The murmurs turned to astonishment and awe as dozens and dozens of golden, glowing spheres broke the water's surface and slowly rose into the air.

Sam stared. Each sphere looked about big enough to hold a sechee. 'D'you mean...' she muttered, her voice trailing off as she gazed at the drifting globes of light.

The Doctor, as transfixed as the rest, glanced over at Fitz, who was grinning. 'They weren't kidding when they said they'd be putting on a show!' the Gejunt laughed to himself. Suddenly realising that his friends were staring at him, he blinked. 'Eh? Oh, yes, that's them all right. They each have their own little... Well, I guess we'd call it a "personal ship". Of sorts.'

They returned to watching. As the first wave of spheres rose, still more emerged from the sea, a seemingly never-ending progression - it must have gone on for at least a quarter hour, Sam estimated. Like lost balloons, the spheres rose slowly up into the sky, smaller and smaller, then tiny specks, then - gone.

Finally, no more globes emerged from the water, which had faded to dark grey in the deepening twilight. The last wave of rising spheres dwindled into the tiniest of dots in the evening sky and winked out of sight.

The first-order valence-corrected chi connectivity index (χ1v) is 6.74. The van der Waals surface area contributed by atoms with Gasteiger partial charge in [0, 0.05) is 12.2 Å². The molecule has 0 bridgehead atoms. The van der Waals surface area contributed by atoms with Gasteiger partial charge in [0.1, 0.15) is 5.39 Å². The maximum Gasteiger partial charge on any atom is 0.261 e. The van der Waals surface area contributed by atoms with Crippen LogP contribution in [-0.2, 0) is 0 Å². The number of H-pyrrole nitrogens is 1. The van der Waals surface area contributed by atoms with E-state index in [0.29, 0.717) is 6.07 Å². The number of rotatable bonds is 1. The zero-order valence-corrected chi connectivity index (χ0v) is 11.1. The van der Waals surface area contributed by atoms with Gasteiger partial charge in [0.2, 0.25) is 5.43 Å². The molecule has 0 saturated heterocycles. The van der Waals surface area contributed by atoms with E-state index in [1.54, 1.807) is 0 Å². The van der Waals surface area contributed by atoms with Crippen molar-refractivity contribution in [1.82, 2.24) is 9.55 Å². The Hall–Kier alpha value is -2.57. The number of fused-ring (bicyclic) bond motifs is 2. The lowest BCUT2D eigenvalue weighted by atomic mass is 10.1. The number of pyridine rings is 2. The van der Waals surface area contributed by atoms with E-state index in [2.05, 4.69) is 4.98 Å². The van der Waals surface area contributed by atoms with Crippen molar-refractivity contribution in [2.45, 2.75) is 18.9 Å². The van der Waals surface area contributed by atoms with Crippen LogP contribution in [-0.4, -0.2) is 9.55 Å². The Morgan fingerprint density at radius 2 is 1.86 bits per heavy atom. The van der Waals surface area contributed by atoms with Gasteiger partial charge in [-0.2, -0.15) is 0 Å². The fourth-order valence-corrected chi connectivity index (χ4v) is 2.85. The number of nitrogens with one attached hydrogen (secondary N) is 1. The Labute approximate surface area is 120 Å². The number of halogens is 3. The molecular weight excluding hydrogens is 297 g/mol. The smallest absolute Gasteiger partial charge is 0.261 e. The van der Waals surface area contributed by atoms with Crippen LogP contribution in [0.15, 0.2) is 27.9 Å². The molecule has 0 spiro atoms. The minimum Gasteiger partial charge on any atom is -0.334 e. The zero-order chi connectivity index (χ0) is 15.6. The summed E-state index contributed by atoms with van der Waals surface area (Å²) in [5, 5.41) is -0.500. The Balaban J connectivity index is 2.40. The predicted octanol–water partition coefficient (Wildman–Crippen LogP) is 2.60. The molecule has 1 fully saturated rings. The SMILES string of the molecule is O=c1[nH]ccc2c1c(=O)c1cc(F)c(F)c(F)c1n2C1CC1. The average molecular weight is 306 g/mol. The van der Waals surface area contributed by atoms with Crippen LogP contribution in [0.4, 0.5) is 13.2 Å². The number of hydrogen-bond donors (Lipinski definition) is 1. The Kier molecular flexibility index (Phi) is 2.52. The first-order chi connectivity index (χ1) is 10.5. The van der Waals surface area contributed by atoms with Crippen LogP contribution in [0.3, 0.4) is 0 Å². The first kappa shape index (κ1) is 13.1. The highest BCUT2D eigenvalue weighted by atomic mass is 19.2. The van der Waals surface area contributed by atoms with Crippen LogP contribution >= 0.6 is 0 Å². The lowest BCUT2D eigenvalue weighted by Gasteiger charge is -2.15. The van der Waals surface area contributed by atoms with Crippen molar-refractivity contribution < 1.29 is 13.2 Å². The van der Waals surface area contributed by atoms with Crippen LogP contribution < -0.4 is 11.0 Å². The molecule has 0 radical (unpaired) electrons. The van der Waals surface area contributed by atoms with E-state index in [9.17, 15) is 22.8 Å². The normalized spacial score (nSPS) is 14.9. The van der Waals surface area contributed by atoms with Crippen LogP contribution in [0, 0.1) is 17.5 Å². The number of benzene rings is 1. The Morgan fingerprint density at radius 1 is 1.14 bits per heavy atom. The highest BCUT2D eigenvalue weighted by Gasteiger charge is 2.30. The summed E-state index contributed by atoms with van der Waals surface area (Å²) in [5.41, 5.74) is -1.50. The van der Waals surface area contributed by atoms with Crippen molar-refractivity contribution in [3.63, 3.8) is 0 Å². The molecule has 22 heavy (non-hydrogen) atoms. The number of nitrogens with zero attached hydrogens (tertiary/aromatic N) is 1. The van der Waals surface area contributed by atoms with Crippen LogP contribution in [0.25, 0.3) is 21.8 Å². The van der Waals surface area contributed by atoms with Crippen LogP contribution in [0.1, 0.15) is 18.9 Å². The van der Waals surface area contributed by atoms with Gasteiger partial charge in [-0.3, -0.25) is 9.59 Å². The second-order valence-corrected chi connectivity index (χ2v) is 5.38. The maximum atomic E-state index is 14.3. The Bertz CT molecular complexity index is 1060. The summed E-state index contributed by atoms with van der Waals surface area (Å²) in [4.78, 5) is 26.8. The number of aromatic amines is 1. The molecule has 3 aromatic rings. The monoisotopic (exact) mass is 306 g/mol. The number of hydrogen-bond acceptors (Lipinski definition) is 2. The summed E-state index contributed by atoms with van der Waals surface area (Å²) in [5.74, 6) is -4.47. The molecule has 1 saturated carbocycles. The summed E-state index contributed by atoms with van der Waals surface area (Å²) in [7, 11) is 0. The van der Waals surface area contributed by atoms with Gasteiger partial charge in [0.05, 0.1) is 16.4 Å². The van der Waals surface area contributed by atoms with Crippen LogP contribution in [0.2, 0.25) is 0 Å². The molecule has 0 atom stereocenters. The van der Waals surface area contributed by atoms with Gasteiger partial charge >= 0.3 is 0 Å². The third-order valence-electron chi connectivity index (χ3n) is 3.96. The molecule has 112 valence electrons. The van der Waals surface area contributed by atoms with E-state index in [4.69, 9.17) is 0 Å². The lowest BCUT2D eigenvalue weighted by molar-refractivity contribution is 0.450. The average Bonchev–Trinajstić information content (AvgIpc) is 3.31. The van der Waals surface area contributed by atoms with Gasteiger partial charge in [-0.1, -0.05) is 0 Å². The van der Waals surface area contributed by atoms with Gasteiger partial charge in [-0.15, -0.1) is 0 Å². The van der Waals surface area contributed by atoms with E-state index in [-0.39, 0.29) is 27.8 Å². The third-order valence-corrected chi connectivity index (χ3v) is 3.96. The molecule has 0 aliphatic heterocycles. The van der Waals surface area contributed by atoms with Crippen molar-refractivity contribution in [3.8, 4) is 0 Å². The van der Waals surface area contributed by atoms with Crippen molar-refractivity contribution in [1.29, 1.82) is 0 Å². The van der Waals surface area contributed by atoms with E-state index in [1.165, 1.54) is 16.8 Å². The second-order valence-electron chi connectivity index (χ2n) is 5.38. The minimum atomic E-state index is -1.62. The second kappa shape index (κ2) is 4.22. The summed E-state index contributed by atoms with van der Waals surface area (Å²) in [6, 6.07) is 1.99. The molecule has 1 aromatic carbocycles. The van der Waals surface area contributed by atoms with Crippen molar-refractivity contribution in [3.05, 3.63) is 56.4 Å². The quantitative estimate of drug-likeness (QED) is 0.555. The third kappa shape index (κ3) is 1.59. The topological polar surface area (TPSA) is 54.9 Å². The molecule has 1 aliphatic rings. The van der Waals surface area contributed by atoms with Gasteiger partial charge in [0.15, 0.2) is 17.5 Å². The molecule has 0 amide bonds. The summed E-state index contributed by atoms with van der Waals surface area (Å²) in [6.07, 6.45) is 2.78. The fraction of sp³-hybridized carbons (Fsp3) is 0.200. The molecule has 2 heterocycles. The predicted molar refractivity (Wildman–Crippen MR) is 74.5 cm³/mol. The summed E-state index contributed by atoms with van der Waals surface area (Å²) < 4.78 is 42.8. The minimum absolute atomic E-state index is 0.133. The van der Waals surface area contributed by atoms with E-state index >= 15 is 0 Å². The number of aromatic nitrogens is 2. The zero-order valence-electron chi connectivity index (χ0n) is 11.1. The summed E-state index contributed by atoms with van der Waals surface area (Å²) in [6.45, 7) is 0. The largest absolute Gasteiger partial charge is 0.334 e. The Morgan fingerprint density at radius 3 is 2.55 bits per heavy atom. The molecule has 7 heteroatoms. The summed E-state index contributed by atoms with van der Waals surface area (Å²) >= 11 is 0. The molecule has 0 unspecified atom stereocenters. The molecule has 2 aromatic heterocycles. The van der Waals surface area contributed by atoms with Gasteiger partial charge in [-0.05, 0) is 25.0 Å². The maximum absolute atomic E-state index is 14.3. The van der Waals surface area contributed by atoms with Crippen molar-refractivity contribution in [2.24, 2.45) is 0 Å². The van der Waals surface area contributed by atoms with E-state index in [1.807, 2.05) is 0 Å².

A collective siiiigh rose from the Lenghi. The mood was quiet, subdued. Each was, Sam supposed, fixing what they'd just seen firmly into their memories, so that they could recount what they'd seen to those who would come later. New village lore for the next generation.

'Well, that's that,' Renghue said, leaning upon his staff. 'A bit of a shame, though I can't say I really blame them.' When the Doctor raised a curious brow, he elaborated.

'Apparently, we were something of a "bad influence" - luring and distracting their wandering souls as we did.' When Fitz opened his mouth, looking perturbed, the Seer waved a hand. 'Oh, I know that wasn't what you said, but I can hear between the words.'

'They said they'd been going to leave anyway,' Fitz muttered.

'But it was a problem, wasn't it? I don't doubt that they told you all about it.' When Fitz looked away after a few moments, he nodded, satisfied. 'As I said... nothing to be done. We'll just have to get by without them.'

'But I thought they never had anything to do with you...' Sam said, bemused.